“You have to use the right amount of blood,” he said in a low, commanding voice.  “Too much is unbelievable, too little looks fake.”
My grandpa carefully dribbled fake blood down his chin and neck
           “Here, you add a little more for me.”
He handed me the tube and my five-year-old hand started to shake as if the blood were real.  Grandpa took my hand to steady it.
           “Don’t be scared,” he laughed.
           “What if I use too much?,” I said with eyes as big as saucers. “
           "Art is fun, kiddo.  If we don’t like it, we wipe it off and do it again.”
He guided my hand and I squeezed until the blood started to spread through his collar down his shirt
           “Perfect!” He clapped me on the shoulder and staggered out of the room.  Seconds later, I could hear my grandma screaming.  She was laughing and cursing him by the time I got there.
My grandpa was a tough man, growing up homeless during the Great Depression and lying his age to join the Navy at 16 to fight in WWII.  What was more amazing about him was as he survived, his passion for art and creativity thrived. He was a phenomenal artist in every medium and clever enough to blend his love for art and technology at Rockwell to assist in the Apollo 11 Lunar Landing.  To me, everything he did was magical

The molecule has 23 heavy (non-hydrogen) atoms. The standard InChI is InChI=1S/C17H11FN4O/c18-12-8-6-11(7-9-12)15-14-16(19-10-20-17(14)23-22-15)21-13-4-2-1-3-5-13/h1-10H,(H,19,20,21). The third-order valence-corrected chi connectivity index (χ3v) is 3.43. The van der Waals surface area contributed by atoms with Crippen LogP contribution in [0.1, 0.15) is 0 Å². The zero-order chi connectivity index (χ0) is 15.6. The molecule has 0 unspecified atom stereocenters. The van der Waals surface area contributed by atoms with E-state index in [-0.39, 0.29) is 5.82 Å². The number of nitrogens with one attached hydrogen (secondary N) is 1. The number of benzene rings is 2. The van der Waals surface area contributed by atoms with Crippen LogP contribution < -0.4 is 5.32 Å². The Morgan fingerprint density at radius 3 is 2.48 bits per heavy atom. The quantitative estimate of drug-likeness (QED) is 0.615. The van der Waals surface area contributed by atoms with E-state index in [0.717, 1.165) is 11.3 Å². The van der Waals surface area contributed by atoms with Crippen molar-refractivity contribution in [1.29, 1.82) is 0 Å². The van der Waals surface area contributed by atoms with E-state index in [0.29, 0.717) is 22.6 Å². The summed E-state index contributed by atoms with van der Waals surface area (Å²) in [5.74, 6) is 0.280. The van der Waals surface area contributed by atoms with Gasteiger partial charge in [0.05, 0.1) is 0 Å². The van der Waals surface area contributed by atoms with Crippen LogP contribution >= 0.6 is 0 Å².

He died when I was young but I remember what a great story teller he was and how much he loved the villain
           “The better the villain, the better the hero,” he would say.  “Villains are more colorful. Without them, the story would be boring.”
             All these things about my grandpa stuck with me and he has always been my inspiration. I learned to take to my passions, with fearless dedication, just like he did.
              I took my talent for playing hockey and trained with discipline and hard work like a soldier in training.  At 16, I found myself recruited to play in Canada and across the United States.  I took a beating and learned how to persevere as an individual and an asset to my team.  We learned to succeed together and fail together; always learning from our mistakes to wipe it off and try again.  So when it came time for me to embark on a career, I knew my destiny was to make magic; with the hard road I have triumphed at a young age, I am fearless to pursue my passion and creative design is now the path I must follow.

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